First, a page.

Whether soaring through the desert skies or exploring an ever-changing world on foot, Vane seeks to deliver an experience that will enrapture the player in its striking art style, gorgeous landscapes and stylistic music. The intriguing way the character transforms between a bird and human evokes an enigmatic feeling that extends to the world and its inhabitants. As I open the hatch to mysterious ruins in an unknown land, the music swells, and I think only one thing: “Why am I stuck to this door?”
So, Vane has some technical issues. I was glued to a door opening animation several times (which required a complete restart, by the way), and got trapped in the floor periodically throughout my time with the game. In addition, the lack of a checkpoint system means that entire sections must be completed in one sitting. While the mere presence of bugs is not inherently a big issue, it becomes compounded by the frequency with which they occur, and the time lost as a result. Having said that, the game can be completed in a few hours, particularly if you don’t take a lot of time to explore.
The controls, while simple, are in service of awkward animations that don’t always do what you want them to. Landing on perches as the bird or climbing walls as the child are finicky at best. Luckily, there are no particularly dexterous requirements or time-intensive moments that would necessitate tight controls. While this element of mediocrity doesn’t ruin the game, these minor frustrations dull the relaxed enjoyment Vane tries to provide.
It should be obvious that Vane was designed with strong visuals in mind. While this artistic attempt is admirable, it creates new problems. The camera does its own thing with the goal of giving you the best view possible. Not the best view to do what you need, mind you, but the best view to appreciate the art style. If you intend only on gliding through the skies as a bird with no destination, this is great. If you’re trying to actually play the game, however, the camera zooming in at its own convenience is annoying and obscures your vision. The obstinate child sections don’t fare much better, because the camera will often be unsure of whether it needs to be close or far. Some levels also involve segmented and enclosed areas that the camera will get stuck behind. While I can appreciate the effort that went into designing this world, the fundamental gameplay issues take you out of the experience and dampen its appeal.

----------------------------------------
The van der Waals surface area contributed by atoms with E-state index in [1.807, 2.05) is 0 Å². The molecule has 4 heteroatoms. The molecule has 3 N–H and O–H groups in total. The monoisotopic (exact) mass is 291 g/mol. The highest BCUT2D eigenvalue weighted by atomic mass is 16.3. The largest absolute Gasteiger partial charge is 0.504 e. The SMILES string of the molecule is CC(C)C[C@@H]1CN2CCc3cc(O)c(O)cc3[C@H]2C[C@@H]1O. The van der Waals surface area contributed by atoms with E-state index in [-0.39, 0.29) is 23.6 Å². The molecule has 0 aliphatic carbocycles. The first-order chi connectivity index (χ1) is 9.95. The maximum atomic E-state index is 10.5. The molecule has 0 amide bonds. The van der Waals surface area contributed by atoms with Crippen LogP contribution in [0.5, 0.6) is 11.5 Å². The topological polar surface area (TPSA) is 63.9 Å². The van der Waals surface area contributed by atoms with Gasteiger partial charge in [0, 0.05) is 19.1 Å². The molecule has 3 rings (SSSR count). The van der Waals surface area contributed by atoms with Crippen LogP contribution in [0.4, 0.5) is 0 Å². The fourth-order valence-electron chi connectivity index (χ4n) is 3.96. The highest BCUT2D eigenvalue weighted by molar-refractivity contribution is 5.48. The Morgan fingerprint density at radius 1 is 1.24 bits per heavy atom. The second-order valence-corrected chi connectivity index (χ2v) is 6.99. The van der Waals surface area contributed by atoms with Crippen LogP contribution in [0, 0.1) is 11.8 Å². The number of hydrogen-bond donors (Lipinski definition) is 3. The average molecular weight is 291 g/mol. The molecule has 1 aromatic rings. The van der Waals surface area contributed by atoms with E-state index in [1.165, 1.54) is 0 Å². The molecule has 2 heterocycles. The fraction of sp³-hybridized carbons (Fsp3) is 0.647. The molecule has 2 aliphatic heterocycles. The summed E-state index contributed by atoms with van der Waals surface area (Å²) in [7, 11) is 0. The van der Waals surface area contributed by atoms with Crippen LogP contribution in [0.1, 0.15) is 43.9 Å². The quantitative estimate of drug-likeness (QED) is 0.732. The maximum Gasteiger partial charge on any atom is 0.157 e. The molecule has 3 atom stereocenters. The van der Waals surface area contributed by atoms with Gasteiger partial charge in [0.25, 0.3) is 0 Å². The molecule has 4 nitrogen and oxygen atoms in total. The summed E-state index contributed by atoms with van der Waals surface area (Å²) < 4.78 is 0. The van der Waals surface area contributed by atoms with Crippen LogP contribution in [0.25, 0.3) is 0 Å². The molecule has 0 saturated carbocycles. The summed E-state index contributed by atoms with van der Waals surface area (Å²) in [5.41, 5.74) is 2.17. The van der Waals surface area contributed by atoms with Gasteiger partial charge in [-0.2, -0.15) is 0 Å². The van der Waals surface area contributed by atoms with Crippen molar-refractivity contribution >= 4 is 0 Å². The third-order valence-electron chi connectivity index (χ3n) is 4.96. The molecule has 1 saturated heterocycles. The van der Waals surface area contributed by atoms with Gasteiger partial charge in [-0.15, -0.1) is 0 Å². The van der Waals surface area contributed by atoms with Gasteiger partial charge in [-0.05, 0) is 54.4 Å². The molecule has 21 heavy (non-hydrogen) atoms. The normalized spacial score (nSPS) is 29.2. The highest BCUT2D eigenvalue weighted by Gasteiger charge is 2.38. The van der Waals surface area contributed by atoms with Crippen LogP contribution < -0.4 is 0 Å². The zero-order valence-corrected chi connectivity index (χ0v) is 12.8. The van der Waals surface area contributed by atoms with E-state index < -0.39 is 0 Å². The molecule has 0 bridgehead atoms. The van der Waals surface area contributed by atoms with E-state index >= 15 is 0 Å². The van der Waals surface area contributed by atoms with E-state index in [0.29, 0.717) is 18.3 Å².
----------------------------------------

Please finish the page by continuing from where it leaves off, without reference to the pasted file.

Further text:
In Vane’s defense, there are some areas where its visual design enhances the gameplay experience. As the bird, faraway places of importance will have twinkles of light that make them distinguishable, and the clunky child is assisted by the presence of bright areas that indicate the rough direction you need to go. Despite the relatively large scope of Vane, getting lost is a rarity.
This subtle direction is one of Vane’s strengths, but I think there are some lessons from other games that were learned incorrectly. While there are many contemporaries that focus on the “less is more” mentality, the successful ones prioritize a fundamental component. Inside has a similar look and feel to Vane’s child sections, but it succeeds as an interesting puzzle game in its own right. Journey is one of the modern progenitors of this style of game, but its unspoken multiplayer mechanic made it stand out. In contrast, I don’t know how to classify Vane’s gameplay. I would be hard-pressed to label it as a puzzle game, because while you must traverse the environment and interact with objects to progress, none of it is intellectually challenging. It feels like busywork, which I may have been willing to forgive if I was compelled by its story. The intro sequence, and by extension, the ending, are the only parts that are somewhat enthralling. Unfortunately, ambiguity is only a strength if it incentives analysis on the player’s part. I simply wasn’t invested enough to delve into the minutia of the story’s connecting parts.
Unlike the gameplay, the music deserves special mention simply because it’s so interesting. It rides the line of being both fitting and inappropriate at the same time, and I found it fascinating. While visual design is the key element in Vane, the music actually does a better job of conjuring feelings of mystery and unease. Had there been an accompanying gameplay hook or strong story, Vane would have succeeded in enough areas to make it a standout title.
Like all games that stress art and atmosphere above all else, appraising Vane is difficult. Some will fall in love with it from the first scene, simply because they appreciate its visual style and engaging music. For me, it’s the game equivalent of tuning in to the fireplace channel on Christmas day. It’s oddly pleasant in its own way, but there’s little substance to it. Vane simply has too many faults and not enough strengths to carry a recommendation. Even in the absence of technical mishaps, it’s simply not engaging or interesting.